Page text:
The year 2020 was full of ups and downs. People were bound to their homes to avoid getting infected. The Canada Revenue Agency (CRA) offered several taxable cash benefits to deal with the COVID-19 pandemic. These benefits include the 2,000/month Canada Emergency Response Benefit (CERB) and the Canada Recovery Benefit (CRB). They increased the taxable income for many Canadians. But you can make these benefits tax-free with the CRA’s age amount tax credit and basic personal amount (BPA) tax credit. With these tax benefits, the CRA ensures that no Canadian is left behind.
One tax credit can make your CERB tax free
If you are a Canadian aged above 19 and have a Social Insurance Number (SIN), you can get the BPA tax credit. For 2020, the BPA limit is $13,229 after adjusting for inflation. You get a tax exemption of 15% on the BPA amount, which comes to $1,984. Eligible Canadians received up to $14,000 in the CERB. Since this benefit is taxable, it entails a federal tax bill of $2,100 (15% of $14,000). By using the BPA tax credit, you can almost free your CERB payments from the CRA’s tax claws.
One tax credit that can make your CRB tax free
The CRA replaced the CERB with the CRB on September 27, 2020. All eligible Canadians received up to $5,400 after-tax in the CRB. This benefit entails a federal tax bill of $810 (15% of $5,400). If you turned 65 in 2020, you can make your CRB also tax-free by claiming the age amount tax credit.
For 2020, the CRA has set the age amount as $7,637. Just like the BPA tax credit, the CRA calculates the federal tax rate of 15% on the age amount. You can get up to $1,146 (15% of $7,637) as the age amount tax credit if you earned a maximum of $38,508 in 2020. If you earned above $89,421, your age amount will come down by 15% of your surplus income. Your tax credit becomes zero on the net income of more than $89,421.
Let me explain this through an example. Rosie turned 65 in 2020 and earned $55,000. Her taxable income is $16,492 ($55,000 – $38,508) more than the age amount threshold. She can get the tax credit on the age amount of $5,163 ($7,637 – $2,474, which is 15% of the surplus income). This will bring down her 2020 federal tax bill by $774 and make her CRB almost tax-free.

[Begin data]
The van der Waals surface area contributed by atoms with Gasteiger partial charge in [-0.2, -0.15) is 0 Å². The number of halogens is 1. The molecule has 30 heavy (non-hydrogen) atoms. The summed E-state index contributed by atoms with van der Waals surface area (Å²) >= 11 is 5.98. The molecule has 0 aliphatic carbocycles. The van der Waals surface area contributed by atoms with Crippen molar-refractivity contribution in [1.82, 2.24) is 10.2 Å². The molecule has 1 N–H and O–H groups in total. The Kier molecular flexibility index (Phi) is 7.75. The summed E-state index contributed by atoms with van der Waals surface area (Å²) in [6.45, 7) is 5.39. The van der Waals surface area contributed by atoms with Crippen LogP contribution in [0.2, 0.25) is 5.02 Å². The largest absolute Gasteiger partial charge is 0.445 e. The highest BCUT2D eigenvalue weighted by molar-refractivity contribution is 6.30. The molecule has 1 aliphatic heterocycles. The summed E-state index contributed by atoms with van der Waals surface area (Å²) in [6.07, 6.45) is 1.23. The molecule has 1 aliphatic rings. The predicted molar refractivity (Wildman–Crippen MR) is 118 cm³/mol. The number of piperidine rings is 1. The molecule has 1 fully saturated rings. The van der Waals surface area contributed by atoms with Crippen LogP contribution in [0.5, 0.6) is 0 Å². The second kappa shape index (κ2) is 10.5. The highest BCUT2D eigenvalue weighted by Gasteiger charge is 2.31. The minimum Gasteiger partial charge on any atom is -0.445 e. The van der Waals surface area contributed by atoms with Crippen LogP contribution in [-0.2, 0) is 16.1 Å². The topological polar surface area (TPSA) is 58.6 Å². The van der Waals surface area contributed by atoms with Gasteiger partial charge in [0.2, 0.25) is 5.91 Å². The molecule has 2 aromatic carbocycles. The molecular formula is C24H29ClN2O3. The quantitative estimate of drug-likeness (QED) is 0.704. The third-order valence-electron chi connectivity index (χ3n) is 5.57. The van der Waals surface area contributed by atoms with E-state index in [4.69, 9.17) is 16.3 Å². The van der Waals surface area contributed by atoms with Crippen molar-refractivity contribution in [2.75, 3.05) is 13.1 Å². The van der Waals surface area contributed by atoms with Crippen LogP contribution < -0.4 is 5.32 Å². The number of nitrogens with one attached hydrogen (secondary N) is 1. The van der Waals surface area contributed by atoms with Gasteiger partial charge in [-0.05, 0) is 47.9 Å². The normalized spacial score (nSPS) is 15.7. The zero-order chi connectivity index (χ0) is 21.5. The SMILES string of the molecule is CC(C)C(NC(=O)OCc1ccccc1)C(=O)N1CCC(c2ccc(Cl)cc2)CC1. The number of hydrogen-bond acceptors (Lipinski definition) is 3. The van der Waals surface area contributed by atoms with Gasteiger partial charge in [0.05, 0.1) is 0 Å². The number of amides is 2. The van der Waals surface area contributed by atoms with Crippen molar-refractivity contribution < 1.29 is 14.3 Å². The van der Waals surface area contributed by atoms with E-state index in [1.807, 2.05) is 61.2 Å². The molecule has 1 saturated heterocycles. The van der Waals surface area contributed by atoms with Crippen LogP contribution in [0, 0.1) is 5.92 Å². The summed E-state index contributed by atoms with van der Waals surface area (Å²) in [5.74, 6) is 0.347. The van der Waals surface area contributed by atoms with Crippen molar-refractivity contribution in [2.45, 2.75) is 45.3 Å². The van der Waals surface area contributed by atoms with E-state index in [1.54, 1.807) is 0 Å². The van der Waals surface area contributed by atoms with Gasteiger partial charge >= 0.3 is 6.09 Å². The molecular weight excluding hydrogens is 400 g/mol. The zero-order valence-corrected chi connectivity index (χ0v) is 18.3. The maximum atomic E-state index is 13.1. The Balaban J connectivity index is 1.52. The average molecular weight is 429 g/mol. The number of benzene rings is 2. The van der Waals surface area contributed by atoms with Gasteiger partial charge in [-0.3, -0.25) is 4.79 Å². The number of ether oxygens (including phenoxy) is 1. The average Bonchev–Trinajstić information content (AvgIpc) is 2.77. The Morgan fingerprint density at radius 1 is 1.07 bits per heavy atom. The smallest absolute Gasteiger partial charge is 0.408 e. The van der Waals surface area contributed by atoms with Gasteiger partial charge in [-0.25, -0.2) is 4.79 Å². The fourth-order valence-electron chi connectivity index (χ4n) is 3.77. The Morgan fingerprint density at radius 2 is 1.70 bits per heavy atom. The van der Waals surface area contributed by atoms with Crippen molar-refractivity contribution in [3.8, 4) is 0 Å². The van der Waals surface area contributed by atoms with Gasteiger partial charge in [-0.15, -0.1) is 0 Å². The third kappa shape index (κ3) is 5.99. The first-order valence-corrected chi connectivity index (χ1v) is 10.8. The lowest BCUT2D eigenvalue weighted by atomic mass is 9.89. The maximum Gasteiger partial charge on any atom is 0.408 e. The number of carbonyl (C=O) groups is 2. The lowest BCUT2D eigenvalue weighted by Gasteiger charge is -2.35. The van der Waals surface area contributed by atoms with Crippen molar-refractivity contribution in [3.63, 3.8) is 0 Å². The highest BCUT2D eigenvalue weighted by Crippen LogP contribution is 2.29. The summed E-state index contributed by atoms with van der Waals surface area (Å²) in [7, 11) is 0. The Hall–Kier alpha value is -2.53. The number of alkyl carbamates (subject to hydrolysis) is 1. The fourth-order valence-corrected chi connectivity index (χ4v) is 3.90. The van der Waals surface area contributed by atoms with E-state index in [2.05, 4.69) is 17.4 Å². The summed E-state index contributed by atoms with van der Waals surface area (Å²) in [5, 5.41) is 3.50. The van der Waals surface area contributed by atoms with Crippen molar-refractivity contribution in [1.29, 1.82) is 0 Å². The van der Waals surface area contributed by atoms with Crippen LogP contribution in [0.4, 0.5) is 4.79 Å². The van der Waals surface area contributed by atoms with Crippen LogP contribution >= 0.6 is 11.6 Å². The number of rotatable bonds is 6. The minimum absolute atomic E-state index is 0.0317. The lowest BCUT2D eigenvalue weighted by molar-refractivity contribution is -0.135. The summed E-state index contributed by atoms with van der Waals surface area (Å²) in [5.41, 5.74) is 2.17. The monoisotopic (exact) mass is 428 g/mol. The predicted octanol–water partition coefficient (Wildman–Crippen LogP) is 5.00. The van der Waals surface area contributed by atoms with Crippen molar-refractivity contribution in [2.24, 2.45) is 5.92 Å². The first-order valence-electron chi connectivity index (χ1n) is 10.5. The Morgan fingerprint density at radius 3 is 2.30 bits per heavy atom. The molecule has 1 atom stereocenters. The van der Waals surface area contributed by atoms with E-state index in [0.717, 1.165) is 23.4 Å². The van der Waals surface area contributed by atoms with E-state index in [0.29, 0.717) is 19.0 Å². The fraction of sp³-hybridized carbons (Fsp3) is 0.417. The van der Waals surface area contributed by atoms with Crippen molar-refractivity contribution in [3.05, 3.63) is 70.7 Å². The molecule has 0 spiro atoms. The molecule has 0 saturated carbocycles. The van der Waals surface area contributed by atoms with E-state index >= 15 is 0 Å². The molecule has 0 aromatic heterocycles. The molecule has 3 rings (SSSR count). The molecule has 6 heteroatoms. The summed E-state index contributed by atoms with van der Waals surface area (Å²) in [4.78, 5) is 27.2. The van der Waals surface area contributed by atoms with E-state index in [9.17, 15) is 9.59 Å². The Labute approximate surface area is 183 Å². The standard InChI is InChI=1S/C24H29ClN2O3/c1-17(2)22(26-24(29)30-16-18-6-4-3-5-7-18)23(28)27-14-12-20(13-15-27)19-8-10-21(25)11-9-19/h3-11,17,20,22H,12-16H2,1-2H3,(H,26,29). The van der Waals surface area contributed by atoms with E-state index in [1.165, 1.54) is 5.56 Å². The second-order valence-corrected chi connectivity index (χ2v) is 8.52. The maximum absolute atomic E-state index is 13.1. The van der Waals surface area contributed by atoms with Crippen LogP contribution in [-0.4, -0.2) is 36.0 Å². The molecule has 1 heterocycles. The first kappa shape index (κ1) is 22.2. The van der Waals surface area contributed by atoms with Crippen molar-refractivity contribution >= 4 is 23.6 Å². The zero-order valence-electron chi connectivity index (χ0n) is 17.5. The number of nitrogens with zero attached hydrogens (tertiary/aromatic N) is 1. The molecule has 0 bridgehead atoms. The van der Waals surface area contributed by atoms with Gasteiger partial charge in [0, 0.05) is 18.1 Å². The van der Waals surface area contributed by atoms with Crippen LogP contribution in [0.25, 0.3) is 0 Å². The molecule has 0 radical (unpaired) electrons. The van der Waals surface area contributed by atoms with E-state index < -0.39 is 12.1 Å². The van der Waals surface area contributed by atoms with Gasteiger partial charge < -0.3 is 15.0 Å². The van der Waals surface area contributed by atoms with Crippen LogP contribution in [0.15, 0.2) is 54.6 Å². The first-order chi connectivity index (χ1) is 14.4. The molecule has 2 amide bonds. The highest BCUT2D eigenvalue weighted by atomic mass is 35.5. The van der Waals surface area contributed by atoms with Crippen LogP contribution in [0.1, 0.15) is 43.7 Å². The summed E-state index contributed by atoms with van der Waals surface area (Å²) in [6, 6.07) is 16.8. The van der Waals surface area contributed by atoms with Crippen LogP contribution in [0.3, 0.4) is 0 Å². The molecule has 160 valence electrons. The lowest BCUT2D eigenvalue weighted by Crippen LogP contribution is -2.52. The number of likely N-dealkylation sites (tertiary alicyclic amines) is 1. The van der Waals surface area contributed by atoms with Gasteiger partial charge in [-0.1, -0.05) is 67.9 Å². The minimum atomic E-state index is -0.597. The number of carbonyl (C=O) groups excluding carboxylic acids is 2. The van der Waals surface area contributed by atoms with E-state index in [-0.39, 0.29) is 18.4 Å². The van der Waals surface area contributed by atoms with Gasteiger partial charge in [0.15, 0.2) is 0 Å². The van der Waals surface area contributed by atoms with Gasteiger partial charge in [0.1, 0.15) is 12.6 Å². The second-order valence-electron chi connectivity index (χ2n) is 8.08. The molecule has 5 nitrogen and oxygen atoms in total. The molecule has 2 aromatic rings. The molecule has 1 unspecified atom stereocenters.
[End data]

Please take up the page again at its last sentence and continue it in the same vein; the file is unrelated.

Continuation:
Increase your tax savings with the TFSA
The above two tax benefits will bring you up to $3,130 in tax savings. You can put these savings in a dividend stock through your Tax-Free Savings Account (TFSA). The dividend income earned in this account can help you pay a portion of your taxes. This way, your TFSA tax fund will relieve your April burden of paying income tax.
A good stock for your TFSA tax fund is Enbridge (TSX:ENB)(NYSE:ENB). Its robust business model has generated regular cash flows and even increased them. The company transfers a portion of its cash flow to shareholders as dividends. It has an average dividend yield of 7%. If you invest your tax savings of $3,130 in Enbridge, you will earn an annual dividend income of nearly $220.
There is a high probability that Enbridge will continue its 26-year history of paying incremental dividends. Your TFSA income of $220 will rise to around $400 if it increases its dividend per share at a compounded annual growth rate of 6% for the next 10 years. This will be your tax-free income as all earnings in the TFSA are exempt from tax.
Check out this free report for more DIVIDEND STOCKS for your TFSA tax fund.
Motley Fool Canada‘s market-beating team has just released a brand-new FREE report revealing 5 “dirt cheap” stocks that you can buy today for under $49 a share.
Our team thinks these 5 stocks are critically undervalued, but more importantly, could potentially make Canadian investors who act quickly a fortune.
Don’t miss out! Simply click the link below to grab your free copy and discover all 5 of these stocks now.
This article represents the opinion of the writer, who may disagree with the “official” recommendation position of a Motley Fool premium service or advisor. We’re Motley! Questioning an investing thesis — even one of our own — helps us all think critically about investing and make decisions that help us become smarter, happier, and richer, so we sometimes publish articles that may not be in line with recommendations, rankings or other content.
Fool contributor Puja Tayal has no position in any of the stocks mentioned. The Motley Fool owns shares of and recommends Enbridge.